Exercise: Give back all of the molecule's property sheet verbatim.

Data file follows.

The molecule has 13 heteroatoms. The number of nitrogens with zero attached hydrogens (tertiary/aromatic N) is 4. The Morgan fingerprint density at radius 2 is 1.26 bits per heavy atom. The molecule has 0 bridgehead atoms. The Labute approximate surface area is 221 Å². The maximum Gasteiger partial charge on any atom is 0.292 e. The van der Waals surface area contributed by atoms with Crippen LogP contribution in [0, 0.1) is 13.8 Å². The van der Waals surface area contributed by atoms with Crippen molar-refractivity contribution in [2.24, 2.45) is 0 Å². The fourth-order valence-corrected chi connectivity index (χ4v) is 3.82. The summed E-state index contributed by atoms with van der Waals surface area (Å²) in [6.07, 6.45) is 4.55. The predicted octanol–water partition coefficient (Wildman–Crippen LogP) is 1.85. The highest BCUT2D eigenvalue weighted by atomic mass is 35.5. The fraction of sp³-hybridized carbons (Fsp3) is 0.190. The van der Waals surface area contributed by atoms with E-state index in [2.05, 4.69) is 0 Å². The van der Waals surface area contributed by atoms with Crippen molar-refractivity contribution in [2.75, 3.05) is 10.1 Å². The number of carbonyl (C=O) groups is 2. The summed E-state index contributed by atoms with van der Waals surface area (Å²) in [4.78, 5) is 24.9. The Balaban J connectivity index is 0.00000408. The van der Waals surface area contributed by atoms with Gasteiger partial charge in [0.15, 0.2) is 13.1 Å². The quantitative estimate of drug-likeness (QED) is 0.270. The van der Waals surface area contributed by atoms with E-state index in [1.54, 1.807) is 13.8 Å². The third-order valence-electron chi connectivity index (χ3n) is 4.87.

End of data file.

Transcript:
The molecule has 13 heteroatoms. The number of nitrogens with zero attached hydrogens (tertiary/aromatic N) is 4. The Morgan fingerprint density at radius 2 is 1.26 bits per heavy atom. The molecule has 0 bridgehead atoms. The Labute approximate surface area is 221 Å². The maximum Gasteiger partial charge on any atom is 0.292 e. The van der Waals surface area contributed by atoms with Crippen LogP contribution in [0, 0.1) is 13.8 Å². The van der Waals surface area contributed by atoms with Crippen molar-refractivity contribution in [2.24, 2.45) is 0 Å². The fourth-order valence-corrected chi connectivity index (χ4v) is 3.82. The summed E-state index contributed by atoms with van der Waals surface area (Å²) in [6.07, 6.45) is 4.55. The predicted octanol–water partition coefficient (Wildman–Crippen LogP) is 1.85. The highest BCUT2D eigenvalue weighted by atomic mass is 35.5. The fraction of sp³-hybridized carbons (Fsp3) is 0.190. The van der Waals surface area contributed by atoms with E-state index in [2.05, 4.69) is 0 Å². The van der Waals surface area contributed by atoms with Crippen molar-refractivity contribution in [2.75, 3.05) is 10.1 Å². The number of carbonyl (C=O) groups is 2. The summed E-state index contributed by atoms with van der Waals surface area (Å²) in [4.78, 5) is 24.9. The Balaban J connectivity index is 0.00000408. The van der Waals surface area contributed by atoms with Gasteiger partial charge in [0.15, 0.2) is 13.1 Å². The quantitative estimate of drug-likeness (QED) is 0.270. The van der Waals surface area contributed by atoms with E-state index in [1.54, 1.807) is 13.8 Å². The third-order valence-electron chi connectivity index (χ3n) is 4.87.